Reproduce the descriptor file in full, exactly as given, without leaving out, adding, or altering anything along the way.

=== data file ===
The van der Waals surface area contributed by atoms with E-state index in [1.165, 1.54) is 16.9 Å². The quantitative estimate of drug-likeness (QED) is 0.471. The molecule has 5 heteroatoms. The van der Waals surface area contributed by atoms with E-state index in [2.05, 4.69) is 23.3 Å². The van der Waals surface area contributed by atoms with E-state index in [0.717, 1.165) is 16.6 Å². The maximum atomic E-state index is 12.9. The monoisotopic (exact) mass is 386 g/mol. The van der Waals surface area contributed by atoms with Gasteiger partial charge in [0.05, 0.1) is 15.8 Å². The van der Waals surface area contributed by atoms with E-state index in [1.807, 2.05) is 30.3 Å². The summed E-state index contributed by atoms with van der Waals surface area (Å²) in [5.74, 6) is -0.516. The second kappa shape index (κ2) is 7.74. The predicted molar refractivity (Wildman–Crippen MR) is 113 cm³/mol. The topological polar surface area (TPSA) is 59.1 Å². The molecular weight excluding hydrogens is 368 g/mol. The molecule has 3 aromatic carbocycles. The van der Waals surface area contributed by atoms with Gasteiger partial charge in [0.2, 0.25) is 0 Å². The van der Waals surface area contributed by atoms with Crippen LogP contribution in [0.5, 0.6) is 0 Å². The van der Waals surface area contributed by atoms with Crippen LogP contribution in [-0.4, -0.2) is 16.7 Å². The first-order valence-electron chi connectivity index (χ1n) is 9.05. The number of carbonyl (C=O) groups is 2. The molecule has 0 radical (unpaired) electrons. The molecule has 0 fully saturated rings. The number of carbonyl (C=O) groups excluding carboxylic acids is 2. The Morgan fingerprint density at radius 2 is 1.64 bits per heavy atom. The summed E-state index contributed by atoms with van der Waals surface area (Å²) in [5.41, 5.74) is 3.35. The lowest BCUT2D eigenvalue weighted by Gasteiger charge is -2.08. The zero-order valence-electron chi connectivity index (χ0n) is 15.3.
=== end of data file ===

The van der Waals surface area contributed by atoms with E-state index in [1.165, 1.54) is 16.9 Å². The quantitative estimate of drug-likeness (QED) is 0.471. The molecule has 5 heteroatoms. The van der Waals surface area contributed by atoms with E-state index in [2.05, 4.69) is 23.3 Å². The van der Waals surface area contributed by atoms with E-state index in [0.717, 1.165) is 16.6 Å². The maximum atomic E-state index is 12.9. The monoisotopic (exact) mass is 386 g/mol. The van der Waals surface area contributed by atoms with Gasteiger partial charge in [0.05, 0.1) is 15.8 Å². The van der Waals surface area contributed by atoms with E-state index in [1.807, 2.05) is 30.3 Å². The summed E-state index contributed by atoms with van der Waals surface area (Å²) in [5.74, 6) is -0.516. The second kappa shape index (κ2) is 7.74. The predicted molar refractivity (Wildman–Crippen MR) is 113 cm³/mol. The topological polar surface area (TPSA) is 59.1 Å². The molecular weight excluding hydrogens is 368 g/mol. The molecule has 3 aromatic carbocycles. The van der Waals surface area contributed by atoms with Gasteiger partial charge in [0.2, 0.25) is 0 Å². The van der Waals surface area contributed by atoms with Crippen LogP contribution in [0.5, 0.6) is 0 Å². The van der Waals surface area contributed by atoms with Crippen LogP contribution in [-0.4, -0.2) is 16.7 Å². The first-order valence-electron chi connectivity index (χ1n) is 9.05. The number of carbonyl (C=O) groups is 2. The molecule has 0 radical (unpaired) electrons. The molecule has 0 fully saturated rings. The number of carbonyl (C=O) groups excluding carboxylic acids is 2. The Morgan fingerprint density at radius 2 is 1.64 bits per heavy atom. The summed E-state index contributed by atoms with van der Waals surface area (Å²) in [5.41, 5.74) is 3.35. The lowest BCUT2D eigenvalue weighted by Gasteiger charge is -2.08. The zero-order valence-electron chi connectivity index (χ0n) is 15.3.